Social welfare, which is the sum of the constrained expected utilities of the individuals, can be written as
(1) [Multiple line equation(s) cannot be represented in ASCII text]
The first- and second-order conditions for a maximum are
(2) dW/dQ[sup *] = [dV[sub 1]/dQ[sup *] + dV[sub 2]/dQ[sup *]] [1 -F(Q[sup *])] - Q[sup *], i = 2
(3) d[sup 2]W/dQ[sup *2] = [d[sup 2]V[sub 1]/dQ[sup *2] + d[sup 2]V[sub 2]/dQ[sup *2]] [1 - F(Q[sup *])] - f(Q[sup *]) [dV[sub 1]/dQ[sup *] + dV[sub 2]/dQ[sup *]] < 0.
The marginal cost of an extra unit of capacity Q[sup *] is 1. Therefore, equation (2) suggests that sum of the marginal utilities of capacity multiplied by the probability of a shortage should equal the marginal cost of the public good in terms of private goods. If there was no uncertainty in this model and the Vs were a function of a pure public good, the sum of the marginal utilities of the public good would equal the marginal cost (Varian 1992, 419). Thus, if public goods were optimally provided, Weisbrodian public goods would have fewer resources devoted to them than if they were Samuelsonian public goods. If equation (2) is rearranged so that the sum of the marginal utilities of the public good is on one side of the equation and all else is on the other, it is easier to understand this result: Sigma[dV[sub i]/dQ[sup *]] = 1 + {Sigma[dV[sub i]/dQ[sup *]]}F(Q[sup *]). In this form, it is clear that the sum of the marginal utilities of the public good equals the marginal cost of providing another unit of capacity plus the sum of the marginal utilities of capacity multiplied by the probability of a surplus. That is, the extra capacity has no value when there is a surplus of capacity, and this must be considered when determining the amount of capacity. Of course, the assumption that everyone faces the same cumulative probability distribution function F(q) is a simplifying assumption that really has not changed the essence of the analysis to this stage. However, this assumption allows further analysis.
Suppose that the cumulative distribution function changed to H(q), such that H(q) > F(q) universal quantifier q. Then, the mean for the F distribution is greater than the mean for the H distribution. Furthermore, if Q[sup *] is the optimal capacity given the H distribution, the optimal capacity for the F distribution is greater than that for the H distribution, according to equation (2). That is, shifting the cumulative distribution to the right is similar to decreasing the marginal cost of the capacity. Also, welfare is greater for the F distribution than for the H distribution. To see this, subtract the expected welfare in equation (1) for the H distribution from the expected welfare in (1) for the F distribution for any given Q[sup *]. Then, integrating the first integral in (1) by parts for each consumer and simply integrating the second integral for each consumer gives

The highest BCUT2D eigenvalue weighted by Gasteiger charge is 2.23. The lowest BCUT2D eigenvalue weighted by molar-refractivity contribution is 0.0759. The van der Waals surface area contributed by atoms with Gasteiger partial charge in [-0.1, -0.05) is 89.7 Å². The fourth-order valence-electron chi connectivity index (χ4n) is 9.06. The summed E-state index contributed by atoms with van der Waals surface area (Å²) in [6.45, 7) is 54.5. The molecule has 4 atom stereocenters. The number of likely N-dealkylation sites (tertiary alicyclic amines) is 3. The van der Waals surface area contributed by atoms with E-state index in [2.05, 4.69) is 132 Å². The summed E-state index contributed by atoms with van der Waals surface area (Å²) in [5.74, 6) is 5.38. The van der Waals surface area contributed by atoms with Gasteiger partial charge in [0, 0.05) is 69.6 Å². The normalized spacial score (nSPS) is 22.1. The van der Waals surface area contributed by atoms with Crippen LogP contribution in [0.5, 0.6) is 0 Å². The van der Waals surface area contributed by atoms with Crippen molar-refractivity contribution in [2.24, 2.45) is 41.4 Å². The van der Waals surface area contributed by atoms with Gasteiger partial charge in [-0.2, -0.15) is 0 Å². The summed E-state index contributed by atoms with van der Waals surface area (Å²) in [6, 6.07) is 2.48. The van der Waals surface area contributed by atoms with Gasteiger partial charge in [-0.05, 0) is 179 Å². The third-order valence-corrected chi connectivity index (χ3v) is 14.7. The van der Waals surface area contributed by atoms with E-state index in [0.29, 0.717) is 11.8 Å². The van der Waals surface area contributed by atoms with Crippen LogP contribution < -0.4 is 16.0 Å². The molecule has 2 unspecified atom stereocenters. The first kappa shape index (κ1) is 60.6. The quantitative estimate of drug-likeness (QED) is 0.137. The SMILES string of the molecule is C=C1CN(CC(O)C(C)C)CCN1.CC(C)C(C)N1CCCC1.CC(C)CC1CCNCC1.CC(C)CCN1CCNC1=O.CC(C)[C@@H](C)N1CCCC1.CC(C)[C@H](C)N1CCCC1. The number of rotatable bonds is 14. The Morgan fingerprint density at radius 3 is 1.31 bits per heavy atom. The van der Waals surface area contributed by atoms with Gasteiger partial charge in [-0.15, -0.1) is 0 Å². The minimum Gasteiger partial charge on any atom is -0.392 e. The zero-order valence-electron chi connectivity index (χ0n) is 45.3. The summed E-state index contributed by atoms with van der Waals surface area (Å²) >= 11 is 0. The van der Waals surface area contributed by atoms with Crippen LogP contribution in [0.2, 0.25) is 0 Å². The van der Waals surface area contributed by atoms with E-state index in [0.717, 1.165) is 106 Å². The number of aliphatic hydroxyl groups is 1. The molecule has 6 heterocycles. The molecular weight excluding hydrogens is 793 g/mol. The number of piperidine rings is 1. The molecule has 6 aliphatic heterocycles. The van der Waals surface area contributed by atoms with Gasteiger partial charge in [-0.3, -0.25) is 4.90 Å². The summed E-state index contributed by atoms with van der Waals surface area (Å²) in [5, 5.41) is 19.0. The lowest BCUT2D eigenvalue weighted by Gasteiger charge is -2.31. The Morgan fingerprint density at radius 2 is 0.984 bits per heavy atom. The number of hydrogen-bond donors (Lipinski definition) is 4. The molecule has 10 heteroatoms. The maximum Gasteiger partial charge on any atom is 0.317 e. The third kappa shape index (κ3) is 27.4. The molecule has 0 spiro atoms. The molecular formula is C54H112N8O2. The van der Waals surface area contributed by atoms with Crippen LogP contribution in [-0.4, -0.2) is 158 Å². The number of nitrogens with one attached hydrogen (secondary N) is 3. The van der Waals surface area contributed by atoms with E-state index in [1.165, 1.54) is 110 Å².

[Multiple line equation(s) cannot be represented in ASCII text]
This last result holds for any Q[sup *], and although the welfare planner would choose a larger Q[sup *] for the F distribution than for the H distribution, the planner could choose the same Q[sup *] for both distributions when the F distribution prevails, so the best Q* under the F distribution must result in greater social welfare.
Continuing with the analysis of the influence of a change in the distribution function on welfare, consider two distributions with the same mean, but where
[Multiple line equation(s) cannot be represented in ASCII text]
This implies that the G distribution is riskier than the F distribution and that it has a greater variance (Rothschild and Stiglitz 1970). It is shown above that
[Multiple line equation(s) cannot be represented in ASCII text]
but because V(q) is an increasing concave function of q for all consumers,
[Multiple line equation(s) cannot be represented in ASCII text]